- Please take into consideration the type and amount of soap you use for this playscape. I forgot about that and my washing machine ended up with extra suds.
- Also, consider the dye colors of your wool, if the colors would run in the wash, you will want to wash your project separately from your family laundry.
Polyester fabric works for felting in the washer and dryer because …
- It holds the design in place during the tumbling/felting process in the washer and dryer runs
- polyester allows air to circulate somewhat (in comparison to plastic wrap), thus the felt project has a chance to dry.
- polyester fabric does not felt onto wool, so you can remove the polyester fabric in the end. I imagine this applies to the other synthetic fabrics as well.
I used rubber bands to hold up the rolled up polyester+playscape. I folded the playscape in half (V shape) and stuck that into a large pillow case. I tied a knot on the pillow case and put the rolled up playscape in the pillow case into my washing machine with my family laundry. I washed my family laundry with the playscape/pillow. Then I moved all the laundry into the dryer with the rest of my laundry.
I forgot to wash off the liquid soap first before entering the playscape into my HE washing machine. In the end, I got a lot of suds for my laundry and had to run an extra rinse cycle. Fortunately non of the wool’s color run. So my family laundry was safe.
Little puppy Pablito sleeping soundly as we crafted.
Wet-felting now gives me more excitement to do my family laundry. The children (and I ) were so eager to see what the result looked like. I kept my fingers crossed that the designs felted well and not get displaced in the tumbling dryer.
YAY! Our playscape successfully felted in the washer and dryer!
HORRAY!!! SUCCESSFUL Wet-felting WITHOUT that ga-zillion repeats of rolling, stomping and manual agitation! Click here to see what the poor children missed out: the fun of repeat manual agitation for wet-felting…
Click here to see our wet-felting with lots of manual labor fun for the kids.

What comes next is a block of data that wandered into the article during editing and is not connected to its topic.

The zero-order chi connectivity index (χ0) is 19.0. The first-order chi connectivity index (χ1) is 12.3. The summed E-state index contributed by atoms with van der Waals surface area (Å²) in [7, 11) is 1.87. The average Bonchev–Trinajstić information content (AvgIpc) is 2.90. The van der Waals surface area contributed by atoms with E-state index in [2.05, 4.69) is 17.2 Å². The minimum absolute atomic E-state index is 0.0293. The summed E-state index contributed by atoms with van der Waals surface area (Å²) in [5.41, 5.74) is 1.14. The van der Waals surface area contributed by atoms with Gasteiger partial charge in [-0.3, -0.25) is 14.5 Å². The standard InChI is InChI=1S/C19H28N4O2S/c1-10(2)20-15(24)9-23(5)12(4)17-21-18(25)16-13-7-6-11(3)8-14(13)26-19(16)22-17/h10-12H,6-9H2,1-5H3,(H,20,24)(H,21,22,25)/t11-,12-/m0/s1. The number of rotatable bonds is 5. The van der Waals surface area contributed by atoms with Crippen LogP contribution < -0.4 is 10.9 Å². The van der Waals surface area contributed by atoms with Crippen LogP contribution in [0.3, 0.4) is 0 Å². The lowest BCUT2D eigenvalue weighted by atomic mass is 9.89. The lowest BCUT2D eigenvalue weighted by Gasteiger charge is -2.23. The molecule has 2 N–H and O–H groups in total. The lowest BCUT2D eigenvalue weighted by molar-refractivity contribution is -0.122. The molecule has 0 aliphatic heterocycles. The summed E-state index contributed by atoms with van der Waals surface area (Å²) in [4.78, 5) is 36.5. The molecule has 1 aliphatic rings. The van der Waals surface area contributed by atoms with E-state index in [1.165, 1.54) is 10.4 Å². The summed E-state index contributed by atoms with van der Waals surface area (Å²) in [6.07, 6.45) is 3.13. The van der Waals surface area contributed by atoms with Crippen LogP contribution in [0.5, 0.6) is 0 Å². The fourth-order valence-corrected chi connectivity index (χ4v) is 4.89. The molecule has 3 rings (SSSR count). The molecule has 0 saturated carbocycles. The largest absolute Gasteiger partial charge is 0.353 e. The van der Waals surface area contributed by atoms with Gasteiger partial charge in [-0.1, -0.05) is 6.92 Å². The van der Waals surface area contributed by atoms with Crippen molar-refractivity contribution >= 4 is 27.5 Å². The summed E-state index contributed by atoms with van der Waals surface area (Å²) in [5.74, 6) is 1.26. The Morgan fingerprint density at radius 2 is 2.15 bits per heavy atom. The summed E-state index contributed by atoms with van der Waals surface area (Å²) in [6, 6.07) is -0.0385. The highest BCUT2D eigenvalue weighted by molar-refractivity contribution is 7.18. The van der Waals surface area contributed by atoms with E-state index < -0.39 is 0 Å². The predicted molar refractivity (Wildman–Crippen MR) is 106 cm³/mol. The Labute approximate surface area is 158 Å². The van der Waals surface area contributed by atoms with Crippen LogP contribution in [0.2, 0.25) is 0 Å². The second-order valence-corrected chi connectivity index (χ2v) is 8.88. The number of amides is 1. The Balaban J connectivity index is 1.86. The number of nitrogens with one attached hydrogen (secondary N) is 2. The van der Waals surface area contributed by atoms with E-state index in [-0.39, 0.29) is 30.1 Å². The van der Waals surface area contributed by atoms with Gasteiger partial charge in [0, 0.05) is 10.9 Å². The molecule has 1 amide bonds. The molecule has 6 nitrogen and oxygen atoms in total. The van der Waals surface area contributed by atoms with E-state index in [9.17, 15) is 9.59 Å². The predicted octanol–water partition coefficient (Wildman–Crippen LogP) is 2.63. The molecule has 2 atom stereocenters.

Playscape, brown wall for cottage, green cottage roof. All just retrieved from felting in the dryer. Click here to see a tutorial on how to make a simple felt cottage.
We considered making blankets for sleeping with this blanket. Perhaps lining with silk.
Anička modeling the playscape as a winter coat.
After hours of napping, baby Pablito finally woke up and hungrily ate some Russian-style yogurt.
Wednesday night. A flurry of needle-felting. How wonderful it is to have friends over for crafting.
Alena stitched bendable wire into a posable felt bridge. Here, she is covering the bridge with roving.
I showed Anička how to needle-felt windows onto her wet-felted gnome home. Click here to see the steps in making a simple gnome home.
Alena rolled and needle-felted her first chimney with smoke for the gnome home.
I love using white wool batting for the “smoke”.
For a little splurge, we love hand dyed mulberry silk fibers from Etsy store Crystal Creek Fibers . $12 per huge 2 oz bag, free shipping. They are so shiney and just heavenly to hold and play with. Gorgeous material! We treat it like gold and use tiny amounts on special places like flowers to make them shine.
April 3, 2013 Wednesday night. Ta-daa! Results from our work today: Anička’s first wet-felted playscape and felt cottage.
Anička planted a life-giving flower in the middle of her island. She told us that this flower gives life to those who travel and seek it. How wonderful, Anna!
Thursday, April 4, 2013. The final result. Anička added her own handmade peg dolls and other touches to her playscape.
Close-up of Anička’s handmade peg doll peeking out from her felt cottage.
Little peg dolls are ideal to go with a playscape of this size. The above peg dolls were made by Anička. The little blossom fairy dolls are also great size for this playscape.
The End of this tutorial. If you wet-felt this way, please share a link or photo with me in the comment box below, it will make me smile! – Jzin
Not end of tutorial yet, I can go on and on about playscapes! I am like a little kid, I love playscapes! Here is one I made with my 8 year old daughter. You can see more of the process on this link.
Alena’s Amazing Blossom Fairies Made in December 2012
Here are some blossom fairies handmade by Alena last year to donate to our Waldorf School of Orange County Winter Festival Elves Workshop. Gorgeous handwork!
This one may be my favorite…
“Less than perfection” is a concept foreign to the mind of this crafter. My case in point: glitter hearts. Oooo !
These are truly sweet honey for the eye and soul!
Little blossom fairies playing hide and seek in the cherimoya tree in front of The Company of Angels school store…
The instructions to make the above craft/ Blossom Fairies can be found on page 27 of Petra Berger’s book, Feltcraft below.
You may like to check out our other crafts below…
Jzin’s Handmade Dolls.